Iran Analysis: The Week in „Objective“ US Journalism — War, War, Secret War, Future War, War

We have been working on what we consider one of the most analyses that EA has posted in three years of Iran coverage: „Decoding Ahmadinejad — Did He Just Declare the „Final Confrontation“ Within the Establishment?“

This analysis is unlikely to be noticed by an international media which is captivated by the chatter about an Israeli attack on Tehran and about a supposedly doom-laden report on Iran’s nuclear programme. Indeed, some in that media are on the point of irresponsibility stoking confrontation, even armed confrontation.

The number one culprit is David Sanger of The New York Times, who uses the exalted podium of a „Week in Review“ piece to declare that War may be the only option, „The big hitch in…containment strategies is that they are completely useless if Iran ever slips a bomb, or even some of its newly minted uranium fuel, to a proxy — Hezbollah, Hamas or some other terrorist group — raising the problem of ascertaining a bomb’s return address.“

Sanger has been the pet outlet of both George W. Bush and Obama Administrations to put out their tales of Iranian threat, especially with the nuclear programme, and he has no wish to reflect on his messenger status — or the „information“ he has been conveying. Instead, he just ramps up unsupported and unproven allegations as established evidence of Iran’s guilt, to be punished by a miltary judge and jury, if necessary:

Now the element of surprise is gone. The Iranians are digging their plants deeper underground, and enriching uranium at purities that will make it easier to race for a bomb. When Barack Obama was sworn into office, they had enough fuel on hand to produce a single weapon; today, by the I.A.E.A.’s own inventory, they have enough for at least four. And as the Quds Force has shown, sabotage and assassination is a two-way game, which may ratchet up one confrontation just as Americans have been exhausted by two others.

And Sanger is far from alone. Tony Karon of Time may have offered a sober assessment of the spin, the hype, and the possbility that it is setting the scene for an attack, but his column is likely to be lost as other journalists embed the whispers of unnamed officials as unshakeable fact — Joby Warrick of The Washington Post offers a prime example:


Intelligence provided to U.N. nuclear officials shows that Iran’s government has mastered the critical steps needed to build a nuclear weapon, receiving assistance from foreign scientists to overcome key technical hurdles, according to Western diplomats and nuclear experts briefed on the findings.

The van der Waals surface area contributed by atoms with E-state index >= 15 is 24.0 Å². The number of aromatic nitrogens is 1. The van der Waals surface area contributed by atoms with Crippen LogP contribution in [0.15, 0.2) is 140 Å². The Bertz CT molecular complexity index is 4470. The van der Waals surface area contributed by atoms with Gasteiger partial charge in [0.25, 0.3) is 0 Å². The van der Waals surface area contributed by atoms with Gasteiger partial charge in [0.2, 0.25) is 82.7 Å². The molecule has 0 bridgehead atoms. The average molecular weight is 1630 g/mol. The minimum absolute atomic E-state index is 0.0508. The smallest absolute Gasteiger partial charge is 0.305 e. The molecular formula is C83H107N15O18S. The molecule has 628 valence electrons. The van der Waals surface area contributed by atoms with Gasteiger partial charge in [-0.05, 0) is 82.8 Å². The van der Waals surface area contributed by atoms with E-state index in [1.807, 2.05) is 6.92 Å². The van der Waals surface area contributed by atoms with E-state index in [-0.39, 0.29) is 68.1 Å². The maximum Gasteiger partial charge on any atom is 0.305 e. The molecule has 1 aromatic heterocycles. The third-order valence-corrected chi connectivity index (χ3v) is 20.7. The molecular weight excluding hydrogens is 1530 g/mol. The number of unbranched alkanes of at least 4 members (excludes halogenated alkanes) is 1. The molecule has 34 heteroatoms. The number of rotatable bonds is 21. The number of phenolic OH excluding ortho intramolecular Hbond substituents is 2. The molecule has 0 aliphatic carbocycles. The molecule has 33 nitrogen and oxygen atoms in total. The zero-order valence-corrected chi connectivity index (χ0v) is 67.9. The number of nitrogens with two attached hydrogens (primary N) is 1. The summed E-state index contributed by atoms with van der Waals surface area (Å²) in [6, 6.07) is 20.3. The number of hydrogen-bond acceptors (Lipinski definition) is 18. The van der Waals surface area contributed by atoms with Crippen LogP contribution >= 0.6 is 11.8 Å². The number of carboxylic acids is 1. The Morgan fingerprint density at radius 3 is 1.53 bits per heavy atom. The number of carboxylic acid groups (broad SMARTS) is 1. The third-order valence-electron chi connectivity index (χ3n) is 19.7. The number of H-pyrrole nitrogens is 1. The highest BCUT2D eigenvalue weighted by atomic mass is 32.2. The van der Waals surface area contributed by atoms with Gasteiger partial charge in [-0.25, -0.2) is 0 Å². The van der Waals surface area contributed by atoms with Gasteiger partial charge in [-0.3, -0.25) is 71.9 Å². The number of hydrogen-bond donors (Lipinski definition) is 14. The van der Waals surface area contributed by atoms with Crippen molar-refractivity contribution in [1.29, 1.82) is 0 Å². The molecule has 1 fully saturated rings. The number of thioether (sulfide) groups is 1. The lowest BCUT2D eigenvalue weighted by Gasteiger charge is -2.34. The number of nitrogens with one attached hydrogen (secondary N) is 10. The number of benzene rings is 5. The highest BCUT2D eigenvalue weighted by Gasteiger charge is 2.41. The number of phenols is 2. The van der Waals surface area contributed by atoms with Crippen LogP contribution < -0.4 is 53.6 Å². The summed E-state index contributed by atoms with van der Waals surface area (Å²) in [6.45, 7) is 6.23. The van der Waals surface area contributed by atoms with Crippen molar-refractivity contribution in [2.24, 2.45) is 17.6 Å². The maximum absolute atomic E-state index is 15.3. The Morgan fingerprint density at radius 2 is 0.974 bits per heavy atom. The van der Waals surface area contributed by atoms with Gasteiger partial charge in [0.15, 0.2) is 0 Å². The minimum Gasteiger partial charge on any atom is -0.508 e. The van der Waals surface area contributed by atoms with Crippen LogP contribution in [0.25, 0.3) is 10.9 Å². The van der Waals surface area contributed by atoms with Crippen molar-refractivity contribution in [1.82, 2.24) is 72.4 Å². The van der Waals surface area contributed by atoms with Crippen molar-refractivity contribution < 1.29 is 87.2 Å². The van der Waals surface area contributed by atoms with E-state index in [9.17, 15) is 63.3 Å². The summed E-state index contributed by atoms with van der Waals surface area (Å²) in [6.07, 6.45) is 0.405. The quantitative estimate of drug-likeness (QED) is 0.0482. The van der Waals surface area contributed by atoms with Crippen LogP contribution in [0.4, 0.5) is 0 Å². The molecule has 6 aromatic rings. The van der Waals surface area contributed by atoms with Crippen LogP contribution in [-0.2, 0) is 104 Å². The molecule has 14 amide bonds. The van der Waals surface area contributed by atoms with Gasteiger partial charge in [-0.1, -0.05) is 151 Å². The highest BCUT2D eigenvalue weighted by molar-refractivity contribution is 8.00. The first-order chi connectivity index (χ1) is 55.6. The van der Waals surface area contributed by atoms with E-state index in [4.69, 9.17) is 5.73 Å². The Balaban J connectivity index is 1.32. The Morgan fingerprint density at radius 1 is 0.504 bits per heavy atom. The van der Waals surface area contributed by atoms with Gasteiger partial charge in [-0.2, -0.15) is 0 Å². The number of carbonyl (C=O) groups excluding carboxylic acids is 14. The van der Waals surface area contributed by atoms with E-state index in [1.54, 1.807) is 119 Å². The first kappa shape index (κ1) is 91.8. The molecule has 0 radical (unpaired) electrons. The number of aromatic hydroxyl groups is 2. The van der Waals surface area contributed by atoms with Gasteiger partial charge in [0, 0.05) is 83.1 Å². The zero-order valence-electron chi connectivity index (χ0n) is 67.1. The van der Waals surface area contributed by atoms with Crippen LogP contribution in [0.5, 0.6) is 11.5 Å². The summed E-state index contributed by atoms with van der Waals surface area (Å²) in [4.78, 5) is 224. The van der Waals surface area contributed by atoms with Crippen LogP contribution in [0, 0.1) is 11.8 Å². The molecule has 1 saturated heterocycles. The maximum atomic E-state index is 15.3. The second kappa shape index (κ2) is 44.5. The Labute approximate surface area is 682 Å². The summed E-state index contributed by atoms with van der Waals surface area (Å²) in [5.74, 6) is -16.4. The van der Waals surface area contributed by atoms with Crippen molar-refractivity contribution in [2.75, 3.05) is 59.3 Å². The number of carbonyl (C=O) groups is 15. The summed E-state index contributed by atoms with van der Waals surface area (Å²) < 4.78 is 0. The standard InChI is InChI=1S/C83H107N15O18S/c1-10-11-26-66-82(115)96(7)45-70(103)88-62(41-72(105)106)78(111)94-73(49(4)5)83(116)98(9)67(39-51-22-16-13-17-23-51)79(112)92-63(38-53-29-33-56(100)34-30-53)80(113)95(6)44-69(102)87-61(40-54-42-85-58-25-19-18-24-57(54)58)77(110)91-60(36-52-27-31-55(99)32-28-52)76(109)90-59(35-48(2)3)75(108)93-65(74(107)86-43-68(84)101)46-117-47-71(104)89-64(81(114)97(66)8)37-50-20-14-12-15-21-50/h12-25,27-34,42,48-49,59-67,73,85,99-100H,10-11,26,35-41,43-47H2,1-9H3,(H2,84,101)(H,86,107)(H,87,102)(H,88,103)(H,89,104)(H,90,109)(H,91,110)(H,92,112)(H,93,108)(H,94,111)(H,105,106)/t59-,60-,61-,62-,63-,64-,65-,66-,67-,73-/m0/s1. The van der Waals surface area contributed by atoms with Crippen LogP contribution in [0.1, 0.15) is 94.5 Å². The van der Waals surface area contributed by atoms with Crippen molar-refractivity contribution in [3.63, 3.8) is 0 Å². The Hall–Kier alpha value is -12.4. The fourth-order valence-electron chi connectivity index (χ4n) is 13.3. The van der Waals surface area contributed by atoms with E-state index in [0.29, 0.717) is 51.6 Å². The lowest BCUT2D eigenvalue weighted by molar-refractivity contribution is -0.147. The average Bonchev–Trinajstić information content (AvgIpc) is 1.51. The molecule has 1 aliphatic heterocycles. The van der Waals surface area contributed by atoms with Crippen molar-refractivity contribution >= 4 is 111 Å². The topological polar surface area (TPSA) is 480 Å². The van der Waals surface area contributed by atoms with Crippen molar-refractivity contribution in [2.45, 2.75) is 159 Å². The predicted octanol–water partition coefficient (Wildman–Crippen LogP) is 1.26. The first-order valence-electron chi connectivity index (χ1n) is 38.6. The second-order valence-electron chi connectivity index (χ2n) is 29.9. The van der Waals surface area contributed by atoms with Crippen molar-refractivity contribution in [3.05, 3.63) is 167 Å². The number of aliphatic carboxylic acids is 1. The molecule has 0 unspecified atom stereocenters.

Documents and other records provide new details on the role played by a former Soviet weapons scientist who allegedly tutored Iranians over several years on building high-precision detonators of the kind used to trigger a nuclear chain reaction, the officials and experts said. Crucial technology linked to experts in Pakistan and North Korea also helped propel Iran to the threshold of nuclear capability, they added.


The established wisdom is unlikely to be shaken even if the International Atomic Energy Agency’s report does not support the leaked claims — past experience is that journalists who put out the words of officials do not necessarily go back and check them v. dozens of pages from the IAEA.

The only way out may be if the journalists themselves are prodded into self-correction. But this morning the same David Sanger who used his weekend platform to talk War, War, War tries to provide a cloak for any doubts over the International Atomic Energy Agency ’s findings. Perhaps prodded by the same sources who fed him his „information“, he worries that people will unnecessarily compare this to the build-up of false intelligence (and reporting) for the 2003 Iraq War.=


An imminent report by United Nations weapons inspectors includes the strongest evidence yet that Iran has worked in recent years on a kind of sophisticated explosives technology that is primarily used to trigger a nuclear weapon, according to Western officials who have been briefed on the intelligence. 

But the case is hardly conclusive. Iran’s restrictions on inspectors have muddied the picture. And however suggestive the evidence about what the IAEA calls “possible military dimensions” of Iran’s program turns out to be, the only sure bet is that the mix of sleuthing, logic and intuition by nuclear investigators will be endlessly compared with the American intelligence agencies’ huge mistakes in Iraq in 2003.


And then Sanger — the journalist who relies on unnamed officials for his exclusive — offers us an assurance that we may later return to with a smile, provided sentences like these do not result in War, War, War:


For its part, the Obama administration, acutely aware of how what happened in Iraq undercut American credibility, is deliberately taking a back seat, eager to make the conclusions entirely the I.A.E.A.’s, even as it continues to press for more international sanctions against Iran.

Quelle: EA World

Veröffentlicht am 7. November 2011 in Gesetze, Medien, Meinungen, Politik und mit , , , , , , , , getaggt. Setze ein Lesezeichen auf den Permalink. Kommentare deaktiviert für Iran Analysis: The Week in „Objective“ US Journalism — War, War, Secret War, Future War, War.

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